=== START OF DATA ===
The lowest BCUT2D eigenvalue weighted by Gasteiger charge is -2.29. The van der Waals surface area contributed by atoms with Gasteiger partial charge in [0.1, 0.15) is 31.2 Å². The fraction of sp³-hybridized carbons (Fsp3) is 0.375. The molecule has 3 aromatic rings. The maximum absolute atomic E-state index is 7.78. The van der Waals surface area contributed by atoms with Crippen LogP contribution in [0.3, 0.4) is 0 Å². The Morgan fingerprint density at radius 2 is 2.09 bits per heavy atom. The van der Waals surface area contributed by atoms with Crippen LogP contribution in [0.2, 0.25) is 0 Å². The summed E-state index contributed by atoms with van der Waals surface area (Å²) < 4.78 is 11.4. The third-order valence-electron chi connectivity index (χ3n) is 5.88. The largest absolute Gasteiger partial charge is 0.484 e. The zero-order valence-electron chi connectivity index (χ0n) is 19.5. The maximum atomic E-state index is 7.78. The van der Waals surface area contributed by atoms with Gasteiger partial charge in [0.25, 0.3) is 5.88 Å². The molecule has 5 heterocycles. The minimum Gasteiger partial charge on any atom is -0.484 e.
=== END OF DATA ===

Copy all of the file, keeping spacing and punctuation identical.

The lowest BCUT2D eigenvalue weighted by Gasteiger charge is -2.29. The van der Waals surface area contributed by atoms with Gasteiger partial charge in [0.1, 0.15) is 31.2 Å². The fraction of sp³-hybridized carbons (Fsp3) is 0.375. The molecule has 3 aromatic rings. The maximum absolute atomic E-state index is 7.78. The van der Waals surface area contributed by atoms with Crippen LogP contribution in [0.3, 0.4) is 0 Å². The Morgan fingerprint density at radius 2 is 2.09 bits per heavy atom. The van der Waals surface area contributed by atoms with Crippen LogP contribution in [0.2, 0.25) is 0 Å². The summed E-state index contributed by atoms with van der Waals surface area (Å²) < 4.78 is 11.4. The third-order valence-electron chi connectivity index (χ3n) is 5.88. The largest absolute Gasteiger partial charge is 0.484 e. The zero-order valence-electron chi connectivity index (χ0n) is 19.5. The maximum atomic E-state index is 7.78. The van der Waals surface area contributed by atoms with Gasteiger partial charge in [0.25, 0.3) is 5.88 Å². The molecule has 5 heterocycles. The minimum Gasteiger partial charge on any atom is -0.484 e.